Break-Even Point. How many times in the past have we encountered someone "doing the math" to attempt to figure out the break-even point? It is always looked upon as the technology having to pay for itself entirely, and in terms of nothing but a saving in gas expenses. No value whatsoever is given in regard to reducing dependence on oil or reducing impact to the environment. There isn't ever consideration for those other factors, period. Whether that is appropriate or not, that is the reality we have to deal with. I obviously object to the blatant lack of objectivity, but I deal with it nonetheless... as does Toyota. Remember when RAV4 was first introduced? The hybrid option was only $800. That made the choice a no-brainer. Who wouldn't want an SUV that used less guess, whether the math worked out or not. With gas so cheap, it's much more difficult of an equation than one would expect. Toyota has embraced that reality too. This new generation of RAV4 is now offered in a variety of packages, making the math more of a "value added" situation rather than just a matter of saving gas. That's quite obvious when you consider the top package offering, which is hybrid-only. You want the best? It only comes as a hybrid. I'm not sure if Avalon will be taking that same approach, but that seems rather likely. The new-gen upgrade this year jumps from 40 to 44 MPG. An article featuring the hybrid naturally focused on ROI. That return-on-investment perspective is annoying, but the writer knows his audience. He simply stated the pricing difference was only $1,000 more. He also pointed out the real-world MPG results were observed higher than the EPA rating.
Too Early. It's both intriguing & annoying to have witnessed such an attitude shift. Volt was vastly superior, period. All others were "laggards" and Toyota was so far behind it would never catch up to GM. I heard that same sentiment for years. Prius Prime was getting attacked in every possible way. Then GM confirmed Volt production would come to an end sooner than anyone expected and without an successor. All of a sudden, the attitude changed. Rather than spinning the perception of a market Volt alone occuppied, it was a new consideration that judging now was far too early. Really? I had been saying that for years! Subsidized sales don't represent mainstream demand, so all of the tax-credit related interest is nothing but early-adopter rhetoric. What that audience feels is in no way a reflection of what ordinary people will feel. That's why enthusiasts have gatherings and participate online. They are a small bunch of specialists... who unfortunately suffer from group-think. They have a very difficult time understanding how different the perspective of an uniformed showroom shopper. They simply cannot relate. Hearing so many finally comes to the realization that the situation they experienced is not the same in some way as what the masses will encounter is somewhat encouraging... though, very hypocritical. There's that frustration of having been accussed of trying to undermine their efforts, then having them abruptly change their stance and agree with what I had been saying all along. Ugh. At least I have extensive documentation pointing out my observations of the time. That level detail is quite valuable. With it, more accurate predictions about market response can be made. So, it's not wasted effort... however, the fact that I get attacked on a regular basis for staying true to goals and not giving into the temptation to draw conclusions too early is quite a mix of emotion. I guess being strong and remaining polite through even the most hostile of personal strikes is a credit to my character. I never gave them the satisfaction of fighting back on their terms. I just kept researching and publishing videos to counter their attempts to create misconceptions and spread undermine narratives.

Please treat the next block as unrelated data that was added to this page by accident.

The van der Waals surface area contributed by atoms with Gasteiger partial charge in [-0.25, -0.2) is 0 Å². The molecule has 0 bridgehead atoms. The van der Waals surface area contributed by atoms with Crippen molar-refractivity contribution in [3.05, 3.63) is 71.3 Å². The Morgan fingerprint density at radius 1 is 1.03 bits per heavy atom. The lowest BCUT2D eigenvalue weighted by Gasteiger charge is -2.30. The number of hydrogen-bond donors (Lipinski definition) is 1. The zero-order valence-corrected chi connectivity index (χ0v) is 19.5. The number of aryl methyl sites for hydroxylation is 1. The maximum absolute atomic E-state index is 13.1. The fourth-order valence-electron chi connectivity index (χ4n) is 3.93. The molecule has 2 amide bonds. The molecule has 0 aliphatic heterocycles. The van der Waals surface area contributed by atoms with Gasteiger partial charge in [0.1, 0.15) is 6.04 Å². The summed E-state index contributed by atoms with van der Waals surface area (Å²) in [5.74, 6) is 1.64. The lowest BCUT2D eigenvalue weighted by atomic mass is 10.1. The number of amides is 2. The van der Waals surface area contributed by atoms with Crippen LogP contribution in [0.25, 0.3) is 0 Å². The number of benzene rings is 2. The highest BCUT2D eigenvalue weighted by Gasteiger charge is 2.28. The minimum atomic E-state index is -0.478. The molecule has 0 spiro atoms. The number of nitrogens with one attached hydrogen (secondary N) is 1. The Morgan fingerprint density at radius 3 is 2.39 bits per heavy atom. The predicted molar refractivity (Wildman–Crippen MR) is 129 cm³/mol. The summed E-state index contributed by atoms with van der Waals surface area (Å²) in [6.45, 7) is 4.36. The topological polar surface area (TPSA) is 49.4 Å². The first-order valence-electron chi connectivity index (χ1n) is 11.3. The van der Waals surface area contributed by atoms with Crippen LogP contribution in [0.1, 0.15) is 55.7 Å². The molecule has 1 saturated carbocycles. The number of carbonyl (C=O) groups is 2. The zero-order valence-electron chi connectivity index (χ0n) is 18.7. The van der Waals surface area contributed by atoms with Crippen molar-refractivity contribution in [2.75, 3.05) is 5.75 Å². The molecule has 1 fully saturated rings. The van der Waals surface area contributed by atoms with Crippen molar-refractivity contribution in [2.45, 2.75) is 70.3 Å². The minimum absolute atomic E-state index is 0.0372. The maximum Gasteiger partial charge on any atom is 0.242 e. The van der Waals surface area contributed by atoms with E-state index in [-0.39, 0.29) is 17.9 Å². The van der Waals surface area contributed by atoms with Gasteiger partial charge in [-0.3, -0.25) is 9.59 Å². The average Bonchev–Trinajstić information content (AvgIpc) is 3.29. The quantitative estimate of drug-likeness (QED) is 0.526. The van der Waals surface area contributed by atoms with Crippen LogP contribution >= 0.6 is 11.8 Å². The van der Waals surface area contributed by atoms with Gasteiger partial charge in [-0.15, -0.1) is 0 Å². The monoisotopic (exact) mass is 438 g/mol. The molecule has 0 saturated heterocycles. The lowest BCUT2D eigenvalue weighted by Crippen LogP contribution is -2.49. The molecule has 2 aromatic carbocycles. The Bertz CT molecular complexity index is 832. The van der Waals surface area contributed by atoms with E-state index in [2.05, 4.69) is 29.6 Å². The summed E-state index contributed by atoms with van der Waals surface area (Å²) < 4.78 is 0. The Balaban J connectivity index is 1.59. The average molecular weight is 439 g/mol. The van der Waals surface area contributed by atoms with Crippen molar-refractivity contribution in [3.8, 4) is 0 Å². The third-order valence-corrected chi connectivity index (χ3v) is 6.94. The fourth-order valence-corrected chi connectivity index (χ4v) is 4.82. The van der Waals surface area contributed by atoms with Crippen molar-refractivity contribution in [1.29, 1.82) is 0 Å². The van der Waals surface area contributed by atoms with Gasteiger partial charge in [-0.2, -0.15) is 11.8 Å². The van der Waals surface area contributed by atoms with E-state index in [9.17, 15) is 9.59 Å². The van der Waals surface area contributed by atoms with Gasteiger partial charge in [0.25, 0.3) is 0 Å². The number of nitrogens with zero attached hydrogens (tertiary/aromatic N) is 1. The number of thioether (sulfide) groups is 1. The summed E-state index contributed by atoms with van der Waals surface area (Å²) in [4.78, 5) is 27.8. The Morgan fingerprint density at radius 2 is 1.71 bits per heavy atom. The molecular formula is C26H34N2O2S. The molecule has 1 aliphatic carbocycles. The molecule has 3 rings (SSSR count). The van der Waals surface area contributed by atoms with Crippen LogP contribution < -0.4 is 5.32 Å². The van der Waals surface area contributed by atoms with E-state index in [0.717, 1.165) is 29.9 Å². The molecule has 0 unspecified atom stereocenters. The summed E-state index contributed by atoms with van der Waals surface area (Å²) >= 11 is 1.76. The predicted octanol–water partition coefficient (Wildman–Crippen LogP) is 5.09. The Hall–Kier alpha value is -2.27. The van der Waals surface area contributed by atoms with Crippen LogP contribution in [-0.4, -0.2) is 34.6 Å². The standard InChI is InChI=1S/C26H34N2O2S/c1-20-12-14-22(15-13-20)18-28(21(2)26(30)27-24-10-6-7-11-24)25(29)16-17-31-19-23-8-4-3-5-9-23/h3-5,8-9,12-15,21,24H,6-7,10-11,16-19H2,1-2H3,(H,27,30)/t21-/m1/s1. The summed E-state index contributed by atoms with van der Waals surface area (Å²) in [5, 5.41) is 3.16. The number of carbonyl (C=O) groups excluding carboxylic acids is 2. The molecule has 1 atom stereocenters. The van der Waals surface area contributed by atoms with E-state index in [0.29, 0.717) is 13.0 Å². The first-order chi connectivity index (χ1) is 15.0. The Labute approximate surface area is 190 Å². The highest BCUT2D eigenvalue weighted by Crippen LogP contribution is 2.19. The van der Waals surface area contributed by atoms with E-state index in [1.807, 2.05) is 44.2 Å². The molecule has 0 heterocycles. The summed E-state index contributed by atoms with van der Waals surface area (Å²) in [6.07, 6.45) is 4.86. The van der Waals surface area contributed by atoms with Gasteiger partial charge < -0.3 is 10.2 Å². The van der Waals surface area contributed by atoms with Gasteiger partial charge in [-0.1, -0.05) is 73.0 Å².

GM Hybrids. Seeing the shift back to usual levels of rhetoric is interesting. This morning, it was yet again GM getting attention. It's the reason so much blogging focus is on GM, spin emanates from their social-media hubs. In this case, it was an article asking: "Ford Escape Hybrid On The Way, How About A Chevy Equinox Hybrid?" That obviously caught my attention. Would their be any mention of RAV4 hybrid? Turns out, the answer was a glaring no. The only mention of RAV4 was to combine sales numbers of both Equinox & Terrain together, then compare them to sales of only RAV4. How is that the slightest bit objective? What was most telling is when you look up the actual count for RAV4, which was suspiciously missing. It was 427,170 for last year. The count for both Equinox & Terrain together was 446,932. It was a blatant greenwashing attempt. The difference is tiny, only 4%. Imagine if they would have also included the count for Highlander to make it fair. Those extra 224,511 units make the difference massive. Instead, all we got was a compare of Ford engines with speculation of what a GM system could deliver. Pretending RAV4 hybrid doesn't exist is an dishonest effort to feed a narrative. RAV4 hybrid is now on its second generation. There is no excuse whatsoever for a claimed journalistic source to misrepresent the market like that.